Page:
Sister M. Christopher Pecheux
The existence of classical precedents for the council scenes in Paradise Lost has long been taken for granted.1 Since Milton so often combined classical elements with scriptural, an inquiry into specific scriptural influences seems appropriate. The present study will examine the tradition of the divine council in the Old Testament and indicate some ways in which this tradition enriched Paradise Lost.
At first glance it might seem that the idea of a divine council would be entirely foreign to Hebrew monotheistic thought; yet the concept is stated or implied in a number of Old Testament passages. Probably the best-known example is found in the prologue to the book of Job: "Now there was a day when the sons of God came to present themselves before the Lord, and Satan came also among them" (1:6).2Most exegetes see the same idea behind certain plurals in Genesis, such as "Let us make man in our image" (1:26) and "Go to, let us go down, and there confound their language" (11:7).____________________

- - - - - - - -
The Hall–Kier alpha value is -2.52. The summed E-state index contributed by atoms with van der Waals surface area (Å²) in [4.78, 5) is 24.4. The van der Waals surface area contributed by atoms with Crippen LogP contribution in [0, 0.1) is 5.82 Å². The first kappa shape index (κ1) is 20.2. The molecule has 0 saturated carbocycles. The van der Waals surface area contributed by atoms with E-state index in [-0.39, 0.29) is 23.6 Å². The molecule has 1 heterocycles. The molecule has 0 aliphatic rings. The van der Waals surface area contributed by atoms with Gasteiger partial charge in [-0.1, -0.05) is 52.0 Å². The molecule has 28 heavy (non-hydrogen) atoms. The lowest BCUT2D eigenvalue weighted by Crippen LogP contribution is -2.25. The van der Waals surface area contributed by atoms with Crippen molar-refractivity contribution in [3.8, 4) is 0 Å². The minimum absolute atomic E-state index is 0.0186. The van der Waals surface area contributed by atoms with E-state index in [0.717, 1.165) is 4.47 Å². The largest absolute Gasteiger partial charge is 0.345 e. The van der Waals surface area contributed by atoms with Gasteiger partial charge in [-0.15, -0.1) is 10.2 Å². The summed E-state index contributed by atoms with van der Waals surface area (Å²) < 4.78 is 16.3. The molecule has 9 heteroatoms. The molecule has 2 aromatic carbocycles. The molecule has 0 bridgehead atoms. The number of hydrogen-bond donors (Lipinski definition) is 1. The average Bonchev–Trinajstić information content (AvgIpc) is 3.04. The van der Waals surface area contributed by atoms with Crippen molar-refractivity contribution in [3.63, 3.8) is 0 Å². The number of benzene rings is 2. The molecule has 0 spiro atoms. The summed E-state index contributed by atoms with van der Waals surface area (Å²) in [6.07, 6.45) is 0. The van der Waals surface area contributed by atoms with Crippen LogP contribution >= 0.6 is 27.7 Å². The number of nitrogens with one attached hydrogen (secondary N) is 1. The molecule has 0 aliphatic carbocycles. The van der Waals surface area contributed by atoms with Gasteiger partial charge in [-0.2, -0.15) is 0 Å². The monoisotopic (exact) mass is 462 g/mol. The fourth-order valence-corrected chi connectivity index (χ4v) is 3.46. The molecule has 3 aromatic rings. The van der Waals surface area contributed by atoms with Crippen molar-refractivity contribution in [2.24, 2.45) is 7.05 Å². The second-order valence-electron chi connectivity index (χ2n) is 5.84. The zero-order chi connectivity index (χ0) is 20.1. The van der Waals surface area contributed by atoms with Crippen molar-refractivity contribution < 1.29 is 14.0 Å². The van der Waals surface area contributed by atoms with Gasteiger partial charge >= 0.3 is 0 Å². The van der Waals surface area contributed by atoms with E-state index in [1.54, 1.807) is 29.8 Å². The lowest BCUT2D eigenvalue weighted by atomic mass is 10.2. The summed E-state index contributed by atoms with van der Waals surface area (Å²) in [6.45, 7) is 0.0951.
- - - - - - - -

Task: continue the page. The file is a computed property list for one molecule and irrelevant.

Olin H. Moore, "The Infernal Council," Modern Philology 16 ( 1918): 169-93; Mason Hammond, "Concilia Deorum from Homer through Milton," Studies in Philology 30 ( 1933): 1-16; and Francis Blessington, "Paradise Lost" and the Classical Epic ( Boston: Routledge and Kegan Paul, 1979), esp. pp. 1-2, 14, 75, have dealt specifically with this topic.
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Publication information: Book title: Milton and Scriptural Tradition:The Bible into Poetry. Contributors: James H. Sims - Editor, Leland Ryken - Editor. Publisher: University of Missouri Press. Place of publication: Columbia, MO. Publication year: 1984. Page number: 82.
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